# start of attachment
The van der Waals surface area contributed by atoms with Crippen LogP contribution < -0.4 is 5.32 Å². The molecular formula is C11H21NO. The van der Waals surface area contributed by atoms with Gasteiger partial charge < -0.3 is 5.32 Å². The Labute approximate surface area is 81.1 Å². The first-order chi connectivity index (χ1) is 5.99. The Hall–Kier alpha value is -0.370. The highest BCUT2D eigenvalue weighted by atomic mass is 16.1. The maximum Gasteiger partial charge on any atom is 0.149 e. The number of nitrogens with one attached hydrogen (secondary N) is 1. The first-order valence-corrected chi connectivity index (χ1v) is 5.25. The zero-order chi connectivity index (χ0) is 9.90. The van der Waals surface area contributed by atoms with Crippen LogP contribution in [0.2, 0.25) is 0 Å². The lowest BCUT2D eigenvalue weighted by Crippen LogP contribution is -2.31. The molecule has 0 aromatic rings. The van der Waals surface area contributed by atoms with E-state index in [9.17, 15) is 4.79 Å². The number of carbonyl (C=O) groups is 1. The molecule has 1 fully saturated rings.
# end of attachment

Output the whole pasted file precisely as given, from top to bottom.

The van der Waals surface area contributed by atoms with Crippen LogP contribution < -0.4 is 5.32 Å². The molecular formula is C11H21NO. The van der Waals surface area contributed by atoms with Gasteiger partial charge < -0.3 is 5.32 Å². The Labute approximate surface area is 81.1 Å². The first-order chi connectivity index (χ1) is 5.99. The Hall–Kier alpha value is -0.370. The highest BCUT2D eigenvalue weighted by atomic mass is 16.1. The maximum Gasteiger partial charge on any atom is 0.149 e. The number of nitrogens with one attached hydrogen (secondary N) is 1. The first-order valence-corrected chi connectivity index (χ1v) is 5.25. The zero-order chi connectivity index (χ0) is 9.90. The van der Waals surface area contributed by atoms with Crippen LogP contribution in [0.2, 0.25) is 0 Å². The lowest BCUT2D eigenvalue weighted by Crippen LogP contribution is -2.31. The molecule has 0 aromatic rings. The van der Waals surface area contributed by atoms with E-state index in [9.17, 15) is 4.79 Å². The number of carbonyl (C=O) groups is 1. The molecule has 1 fully saturated rings.